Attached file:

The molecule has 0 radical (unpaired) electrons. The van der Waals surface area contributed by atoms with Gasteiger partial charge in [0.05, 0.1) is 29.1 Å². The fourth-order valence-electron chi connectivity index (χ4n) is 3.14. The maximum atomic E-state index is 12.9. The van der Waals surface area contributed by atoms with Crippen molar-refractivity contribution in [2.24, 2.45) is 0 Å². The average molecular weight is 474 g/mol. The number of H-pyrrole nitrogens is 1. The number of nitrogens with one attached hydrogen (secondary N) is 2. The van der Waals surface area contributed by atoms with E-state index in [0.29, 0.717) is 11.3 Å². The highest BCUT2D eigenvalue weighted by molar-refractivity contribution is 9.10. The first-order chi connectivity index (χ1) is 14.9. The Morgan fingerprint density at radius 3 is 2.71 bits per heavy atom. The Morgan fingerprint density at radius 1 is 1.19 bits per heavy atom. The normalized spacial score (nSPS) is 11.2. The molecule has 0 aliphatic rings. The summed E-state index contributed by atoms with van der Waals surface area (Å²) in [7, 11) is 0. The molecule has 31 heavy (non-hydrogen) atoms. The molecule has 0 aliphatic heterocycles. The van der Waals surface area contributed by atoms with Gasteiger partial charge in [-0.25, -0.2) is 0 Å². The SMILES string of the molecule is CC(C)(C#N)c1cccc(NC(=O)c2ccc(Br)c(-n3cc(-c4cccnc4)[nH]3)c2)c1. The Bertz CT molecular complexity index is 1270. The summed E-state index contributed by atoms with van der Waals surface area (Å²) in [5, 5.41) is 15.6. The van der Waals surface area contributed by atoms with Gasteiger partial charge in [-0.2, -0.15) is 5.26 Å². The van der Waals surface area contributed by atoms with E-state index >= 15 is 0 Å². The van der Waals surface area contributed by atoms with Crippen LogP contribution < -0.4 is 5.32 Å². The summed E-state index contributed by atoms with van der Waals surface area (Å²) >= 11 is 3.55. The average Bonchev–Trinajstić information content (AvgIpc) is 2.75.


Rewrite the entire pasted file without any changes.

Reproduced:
The molecule has 0 radical (unpaired) electrons. The van der Waals surface area contributed by atoms with Gasteiger partial charge in [0.05, 0.1) is 29.1 Å². The fourth-order valence-electron chi connectivity index (χ4n) is 3.14. The maximum atomic E-state index is 12.9. The van der Waals surface area contributed by atoms with Crippen molar-refractivity contribution in [2.24, 2.45) is 0 Å². The average molecular weight is 474 g/mol. The number of H-pyrrole nitrogens is 1. The number of nitrogens with one attached hydrogen (secondary N) is 2. The van der Waals surface area contributed by atoms with E-state index in [0.29, 0.717) is 11.3 Å². The highest BCUT2D eigenvalue weighted by molar-refractivity contribution is 9.10. The first-order chi connectivity index (χ1) is 14.9. The Morgan fingerprint density at radius 3 is 2.71 bits per heavy atom. The Morgan fingerprint density at radius 1 is 1.19 bits per heavy atom. The normalized spacial score (nSPS) is 11.2. The molecule has 0 aliphatic rings. The summed E-state index contributed by atoms with van der Waals surface area (Å²) in [7, 11) is 0. The molecule has 31 heavy (non-hydrogen) atoms. The molecule has 0 aliphatic heterocycles. The van der Waals surface area contributed by atoms with Gasteiger partial charge in [-0.25, -0.2) is 0 Å². The SMILES string of the molecule is CC(C)(C#N)c1cccc(NC(=O)c2ccc(Br)c(-n3cc(-c4cccnc4)[nH]3)c2)c1. The Bertz CT molecular complexity index is 1270. The summed E-state index contributed by atoms with van der Waals surface area (Å²) in [5, 5.41) is 15.6. The van der Waals surface area contributed by atoms with Gasteiger partial charge in [-0.2, -0.15) is 5.26 Å². The van der Waals surface area contributed by atoms with E-state index >= 15 is 0 Å². The van der Waals surface area contributed by atoms with Crippen LogP contribution < -0.4 is 5.32 Å². The summed E-state index contributed by atoms with van der Waals surface area (Å²) >= 11 is 3.55. The average Bonchev–Trinajstić information content (AvgIpc) is 2.75.